Italy: Institutional racism
Cristina Artoni - 31/10/2008
For several days, coins were found in front of the bar “Shining” on Via Zuretti in Milan. Just enough to pay for the packet of biscuits that Abba allegedly stole, according to the accusations of those who took his life away.
Not far from the “via Gluck” sung by famous artist Celentano, a few hundred metres from the Central Station, via Zuretti is one of the many anonymous streets of Milan. It’s located in a former council house neighbourhood, where the unstylish buildings born in the rush of the fifties are now worth the cost of the city’s prohibitive standards.
From now on however, the name of via Zuretti will be linked to the murder of Abdul Salam Guibre, a.k.a.Abba, a 19 year old Italian whose parents come from Burkina Faso. They struck him there on last 14 September, on a Saturday night. The bar owners where Abba had come in with some friends shortly before, ran after him, insulted him and beat him with a club, causing his death.
This senseless death has brought to light today’s prevalent racism in Italy.
In the last ten years, politics started expressing their contempt for “foreigners” in an increasingly aggressive manner.
Political speeches then translated into new immigration laws, based on the discrimination and detention of migrants.
Actions then followed the declarations. Berlusconi’s new government triggered a persecution against the Rom population, present on the territory since decades.
The evictions, the police raids in the camps, the fires set on the shacks, have definitively broken the dams of civil co-existence between “Italians” and “the others”.
These political actions have cleared the way for an unrestrained expression of racism throughout the population. The events of the last months represent our very own war bulletin. An open conflict against everything foreign to us is taking place, even in cases where people grew up within our boundaries.
Some deny this situation, others minimize it, some counterattack. The government is united in rejecting the accusations of racism addressed to them.
The only slightly discordant voice is that of Gianfranco Fini, President of the Chamber of Deputies: “Denying that there is a danger of xenophobia would be wrong”, he asserted.
Fini appealed on the role of politics in contrasting any possibility of racism that, he claimed, sprouts from diffidence, ignorance and fear towards the other, although it is often ‘motivated’, and invited to ‘be on the watch’. That is why, Fini concludes, ‘we need a clear policy on immigration’.
However, measures on migratory flows already exist and in fact are named after the selfsame President of the Chamber of Deputies and the leader-founder of the Lega Nord (North League). The Bossi-Fini law, a Consolidated Law on immigration, is one of the most restrictive regulations at European level, insomuch as to become a model to reproduce. Further to prosecuting illegal aliens, the law includes measures bordering on the absurd that make life tough in Italy. One example for all: to access Italy legally you must already have a job in this country. The foreign worker must be requested in name by the employer to the Italian Embassy of the country of origin. This measure is based on a double hypocrisy: 1) you cannot request a worker you don’t know 2) it implies that the worker came to Italy illegally, did clandestine work, and once he gained the trust of the employer he went back to his home country to start a procedure of repatriation that can last a long time.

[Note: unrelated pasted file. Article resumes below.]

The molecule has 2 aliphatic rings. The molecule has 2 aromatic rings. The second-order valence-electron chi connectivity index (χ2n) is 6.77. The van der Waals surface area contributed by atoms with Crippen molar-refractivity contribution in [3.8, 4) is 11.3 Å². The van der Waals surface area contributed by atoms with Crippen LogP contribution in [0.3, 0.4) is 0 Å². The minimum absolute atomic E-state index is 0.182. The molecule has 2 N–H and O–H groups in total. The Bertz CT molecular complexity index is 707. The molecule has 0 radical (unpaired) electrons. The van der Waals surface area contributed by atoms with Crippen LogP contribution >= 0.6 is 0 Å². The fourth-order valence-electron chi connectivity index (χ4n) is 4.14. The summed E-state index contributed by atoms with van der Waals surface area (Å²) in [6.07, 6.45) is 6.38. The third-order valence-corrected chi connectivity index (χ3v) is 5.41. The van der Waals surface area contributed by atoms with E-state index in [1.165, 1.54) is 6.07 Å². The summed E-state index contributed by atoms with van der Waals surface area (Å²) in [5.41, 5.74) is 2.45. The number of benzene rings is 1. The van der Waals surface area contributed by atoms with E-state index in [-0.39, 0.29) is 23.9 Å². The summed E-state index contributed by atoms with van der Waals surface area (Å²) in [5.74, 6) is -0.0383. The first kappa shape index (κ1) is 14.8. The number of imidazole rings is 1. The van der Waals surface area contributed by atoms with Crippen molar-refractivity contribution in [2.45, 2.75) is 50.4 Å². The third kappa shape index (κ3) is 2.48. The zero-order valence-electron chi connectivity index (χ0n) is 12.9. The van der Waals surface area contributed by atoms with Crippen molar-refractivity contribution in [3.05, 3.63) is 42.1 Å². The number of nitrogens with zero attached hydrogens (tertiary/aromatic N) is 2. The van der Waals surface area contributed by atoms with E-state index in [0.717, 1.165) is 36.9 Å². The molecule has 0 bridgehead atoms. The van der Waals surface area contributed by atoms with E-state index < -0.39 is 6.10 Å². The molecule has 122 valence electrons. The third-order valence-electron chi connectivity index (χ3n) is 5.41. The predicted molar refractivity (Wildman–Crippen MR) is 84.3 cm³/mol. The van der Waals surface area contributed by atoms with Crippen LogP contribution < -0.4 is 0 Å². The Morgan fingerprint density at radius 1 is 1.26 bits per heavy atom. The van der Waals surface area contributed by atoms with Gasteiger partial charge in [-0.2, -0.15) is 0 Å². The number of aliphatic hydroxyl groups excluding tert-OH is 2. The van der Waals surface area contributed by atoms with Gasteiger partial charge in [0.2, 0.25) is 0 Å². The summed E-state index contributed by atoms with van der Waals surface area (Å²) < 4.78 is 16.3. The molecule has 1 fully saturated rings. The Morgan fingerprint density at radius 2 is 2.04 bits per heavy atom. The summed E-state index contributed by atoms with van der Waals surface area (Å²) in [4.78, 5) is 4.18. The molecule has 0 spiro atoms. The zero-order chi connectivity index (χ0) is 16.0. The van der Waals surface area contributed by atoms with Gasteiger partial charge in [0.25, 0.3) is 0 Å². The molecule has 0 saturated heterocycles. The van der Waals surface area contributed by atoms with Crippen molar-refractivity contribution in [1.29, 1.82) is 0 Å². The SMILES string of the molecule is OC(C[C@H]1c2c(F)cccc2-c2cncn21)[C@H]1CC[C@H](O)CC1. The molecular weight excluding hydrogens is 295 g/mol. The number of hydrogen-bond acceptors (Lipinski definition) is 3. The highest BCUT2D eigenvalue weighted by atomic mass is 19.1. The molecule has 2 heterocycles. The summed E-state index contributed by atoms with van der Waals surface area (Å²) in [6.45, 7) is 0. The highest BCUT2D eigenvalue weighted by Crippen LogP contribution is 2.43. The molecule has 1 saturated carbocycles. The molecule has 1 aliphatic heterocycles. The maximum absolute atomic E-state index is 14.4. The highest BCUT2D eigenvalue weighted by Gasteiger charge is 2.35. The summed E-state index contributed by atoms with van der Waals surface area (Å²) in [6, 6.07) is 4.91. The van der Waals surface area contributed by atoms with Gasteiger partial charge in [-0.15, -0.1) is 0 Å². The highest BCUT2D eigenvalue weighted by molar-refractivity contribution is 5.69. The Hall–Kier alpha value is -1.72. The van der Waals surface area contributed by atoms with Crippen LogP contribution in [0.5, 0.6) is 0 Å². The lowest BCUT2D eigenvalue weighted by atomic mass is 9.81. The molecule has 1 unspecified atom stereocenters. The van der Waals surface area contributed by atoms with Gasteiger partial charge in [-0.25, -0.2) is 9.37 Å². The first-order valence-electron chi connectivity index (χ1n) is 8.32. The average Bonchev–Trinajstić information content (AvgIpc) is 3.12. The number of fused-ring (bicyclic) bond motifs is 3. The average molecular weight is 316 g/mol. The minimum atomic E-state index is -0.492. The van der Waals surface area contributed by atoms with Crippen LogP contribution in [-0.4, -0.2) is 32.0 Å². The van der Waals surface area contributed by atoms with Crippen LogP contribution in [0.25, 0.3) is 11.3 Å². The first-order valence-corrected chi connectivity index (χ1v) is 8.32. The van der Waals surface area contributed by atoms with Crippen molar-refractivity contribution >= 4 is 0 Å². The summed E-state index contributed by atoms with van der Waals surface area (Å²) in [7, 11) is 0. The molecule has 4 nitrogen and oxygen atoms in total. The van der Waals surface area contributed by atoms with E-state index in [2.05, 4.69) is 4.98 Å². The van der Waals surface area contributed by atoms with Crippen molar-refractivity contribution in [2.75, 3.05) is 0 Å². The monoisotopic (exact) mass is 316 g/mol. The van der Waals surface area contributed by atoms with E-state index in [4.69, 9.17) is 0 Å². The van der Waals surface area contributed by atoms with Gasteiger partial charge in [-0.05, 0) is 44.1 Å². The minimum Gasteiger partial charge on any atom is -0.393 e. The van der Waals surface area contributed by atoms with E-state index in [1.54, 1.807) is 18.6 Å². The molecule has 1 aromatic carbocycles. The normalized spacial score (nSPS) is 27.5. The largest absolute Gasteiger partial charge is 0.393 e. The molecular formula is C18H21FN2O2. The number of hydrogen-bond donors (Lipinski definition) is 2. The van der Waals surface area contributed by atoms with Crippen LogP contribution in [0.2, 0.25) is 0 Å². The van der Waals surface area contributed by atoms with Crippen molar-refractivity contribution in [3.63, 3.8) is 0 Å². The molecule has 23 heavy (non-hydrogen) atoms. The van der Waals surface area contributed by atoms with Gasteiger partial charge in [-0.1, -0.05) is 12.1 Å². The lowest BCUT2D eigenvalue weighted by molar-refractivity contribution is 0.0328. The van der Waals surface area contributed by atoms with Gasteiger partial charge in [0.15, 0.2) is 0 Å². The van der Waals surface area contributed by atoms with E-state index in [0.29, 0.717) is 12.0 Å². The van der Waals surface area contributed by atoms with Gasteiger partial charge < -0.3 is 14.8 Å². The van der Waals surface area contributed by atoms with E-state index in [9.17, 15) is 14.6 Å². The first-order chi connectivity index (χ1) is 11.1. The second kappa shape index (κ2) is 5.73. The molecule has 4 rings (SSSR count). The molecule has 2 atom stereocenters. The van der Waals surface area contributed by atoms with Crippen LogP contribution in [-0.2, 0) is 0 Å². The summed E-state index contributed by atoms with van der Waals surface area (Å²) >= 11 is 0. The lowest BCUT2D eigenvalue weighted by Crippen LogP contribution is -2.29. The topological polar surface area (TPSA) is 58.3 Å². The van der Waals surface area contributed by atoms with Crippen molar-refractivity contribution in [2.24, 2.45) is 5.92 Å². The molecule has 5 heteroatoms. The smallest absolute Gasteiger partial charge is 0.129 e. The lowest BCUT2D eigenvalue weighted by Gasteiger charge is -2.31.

Furthermore, in the last months the provisions have grown stricter. A decree called “Urgent provisions on public safety” has introduced regulations that limit the possibility of family reunification, tighten up the procedures for immigrants forced to enter irregularly, by extending the administrative detention to 18 months before the extradition, aggravate the procedure for asylum seekers and further limit the freedom of circulation by reducing this right also to EU citizens.
The decree also envisages that whereas a foreign citizen without a residence permit should commit a crime while living illegally in Italy, the punishment for that crime will be increased up to a third. Furthermore, whoever is sentenced definitively to a punishment of more than two years, whether, Eu or non-Eu citizen, will be expelled or deported, whereas before a sentence of at least ten years was requested for expulsion. Whoever remains in Italy despite the expulsion or deportation order pronounced by the judge, will be punished with imprisonment ranging from one to four years.
This legislative context foments discrimination in Italy. When we confronted ourselves with the various forms of radicalisation with Babelmed’s editorial staff, we thought that reporting the surreal rules imposed by the Bossi-Fini law, would have shown the other side of the medal. We wanted to narrate the story of Barbara, a 26 years old from Argentina, arrived in Milan to study and irregular since one year as she doesn’t have a fixed job.
Barbara was forced to live on the run, always afraid of controls. She was planning to marry with a friend to get the documents.
But the drift was yet to come, as for the claim of the Somali woman “humiliated, mistreated and offended, kept naked for hours in the airport of Ciampino” by a group of policemen; the bashing by plain-clothes police officers of Emmanuel in Parma; the beating up in the province of Varese of an adolescent of Moroccan origins by girls of her same age; the massacre of six immigrants in Castel Volturno requested by the Camorra and the death of Abba, one morning at dawn, in Milan.
Translated from Italian by Nada Ghorayeb
"Preventing Violent Radicalisation 2007"